Stephen K. Gavin, 68, News American columnist

September 09, 2005|By Jacques Kelly | Jacques Kelly,SUN STAFF

Stephen K. Gavin, who wrote the "Man About Town" column for the old News American before editing at newspapers in San Francisco and Cherry Hill, N.J., died of a heart attack Monday at his home in Burlington, N.J. The former Mount Vernon resident was 68.

Born in Baltimore and raised in Parkville, Mr. Gavin was a 1955 graduate of Calvert Hall College High School and earned his bachelor's degree in English at Loyola College.

After working at The Catholic Review, he became a sports reporter on what was then The Baltimore News-Post. He was moved to its rewrite desk and, at age 24, began a five-day-a-week column in 1962.

Headed by a caricature sketch of its author, the column ran on the left side of the Hearst afternoon newspaper's city page and earned Mr. Gavin a wide readership.

"Steve had the soul of a poet and the instincts of a deadline reporter," said Sun columnist Michael Olesker, who worked alongside him there years ago. "When he wrote his column for the News American, he gave us Walter Winchell's old three-dot journalism without the cynical edge. He was the last man to chronicle the old downtown Baltimore night life, when it meant hanging out on The Block with Blaze Starr all night long, or at Cy Bloom's Place in the Alley.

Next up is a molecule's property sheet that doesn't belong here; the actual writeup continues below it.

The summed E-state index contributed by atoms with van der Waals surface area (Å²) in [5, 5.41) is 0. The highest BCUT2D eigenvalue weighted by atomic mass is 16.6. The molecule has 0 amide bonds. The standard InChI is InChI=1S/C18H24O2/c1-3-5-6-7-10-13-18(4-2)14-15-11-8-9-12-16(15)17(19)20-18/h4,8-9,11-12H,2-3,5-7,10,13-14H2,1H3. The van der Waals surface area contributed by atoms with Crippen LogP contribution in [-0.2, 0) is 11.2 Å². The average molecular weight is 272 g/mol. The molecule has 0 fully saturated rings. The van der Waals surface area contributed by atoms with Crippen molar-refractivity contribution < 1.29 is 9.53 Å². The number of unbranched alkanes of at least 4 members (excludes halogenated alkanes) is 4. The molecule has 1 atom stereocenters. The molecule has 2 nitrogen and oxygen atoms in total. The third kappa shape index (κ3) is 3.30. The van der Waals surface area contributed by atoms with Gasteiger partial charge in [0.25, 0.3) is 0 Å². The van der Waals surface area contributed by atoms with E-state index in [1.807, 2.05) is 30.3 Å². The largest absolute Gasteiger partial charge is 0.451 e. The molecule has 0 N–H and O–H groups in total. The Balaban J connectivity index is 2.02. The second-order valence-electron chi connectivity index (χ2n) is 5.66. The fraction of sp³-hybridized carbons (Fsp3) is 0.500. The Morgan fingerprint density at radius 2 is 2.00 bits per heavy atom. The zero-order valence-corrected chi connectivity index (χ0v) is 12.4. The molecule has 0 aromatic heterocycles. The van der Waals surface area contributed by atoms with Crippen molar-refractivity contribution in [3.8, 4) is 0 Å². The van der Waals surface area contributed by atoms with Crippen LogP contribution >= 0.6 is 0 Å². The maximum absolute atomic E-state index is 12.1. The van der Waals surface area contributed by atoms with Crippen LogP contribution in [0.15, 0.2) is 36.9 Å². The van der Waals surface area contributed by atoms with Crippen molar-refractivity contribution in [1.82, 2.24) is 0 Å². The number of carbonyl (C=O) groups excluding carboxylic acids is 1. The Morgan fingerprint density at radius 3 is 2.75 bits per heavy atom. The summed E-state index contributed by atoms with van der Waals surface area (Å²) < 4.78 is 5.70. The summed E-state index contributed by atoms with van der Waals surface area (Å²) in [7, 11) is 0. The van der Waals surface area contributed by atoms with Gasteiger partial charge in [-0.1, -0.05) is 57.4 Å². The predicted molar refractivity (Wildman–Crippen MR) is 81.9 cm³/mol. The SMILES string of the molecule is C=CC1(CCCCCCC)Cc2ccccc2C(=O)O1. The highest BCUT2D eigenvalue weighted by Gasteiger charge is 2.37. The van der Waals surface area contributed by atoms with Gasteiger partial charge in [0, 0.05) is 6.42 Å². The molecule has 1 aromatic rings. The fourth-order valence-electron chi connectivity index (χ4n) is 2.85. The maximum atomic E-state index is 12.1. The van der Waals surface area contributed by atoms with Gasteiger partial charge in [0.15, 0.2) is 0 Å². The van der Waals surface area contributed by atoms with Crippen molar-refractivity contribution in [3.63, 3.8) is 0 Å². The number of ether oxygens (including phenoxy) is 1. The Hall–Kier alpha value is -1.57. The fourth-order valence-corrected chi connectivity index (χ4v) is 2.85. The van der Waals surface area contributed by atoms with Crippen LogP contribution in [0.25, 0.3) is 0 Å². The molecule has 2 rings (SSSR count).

"He was an aficionado of life, of everything from Broadway shows to baseball. In his time, he was by far the most widely read feature in any of the three daily newspapers in town."

Mr. Gavin's beat was the restaurant, night spot and celebrity scene. He interviewed performers at the old Ford's and Morris A. Mechanic theaters and Center Stage, often while sipping his signature drink, a Manhattan cocktail.

"He would sit at a stool in a niche at the bar of the Prime Rib," recalled Orem Wahl, a friend. "It was his office. Everybody in the place would stop by and bring him a story or an item. He then chose discriminately."

Mr. Gavin employed the phrases "deadline dash," "this merry land," "Tuesday Welding," "smatterofak," and to end the column, "Now look away, look away" or "Thasall."

In 1969, he left Baltimore and joined the San Francisco Chronicle as a city editor. He returned to the News American briefly in 1977 and stayed less than a year.

He then became city editor, columnist and editorial writer at the Courier-Post in Cherry Hill, N.J., where he retired in 2003.

No funeral is planned.

Survivors include his partner of 30 years, Ichan Ando; a brother, Gerald Gavin of Parkville; and two sisters, Patricia Gavin of Bel Air and Valerie Vogt of Lancaster, Pa.

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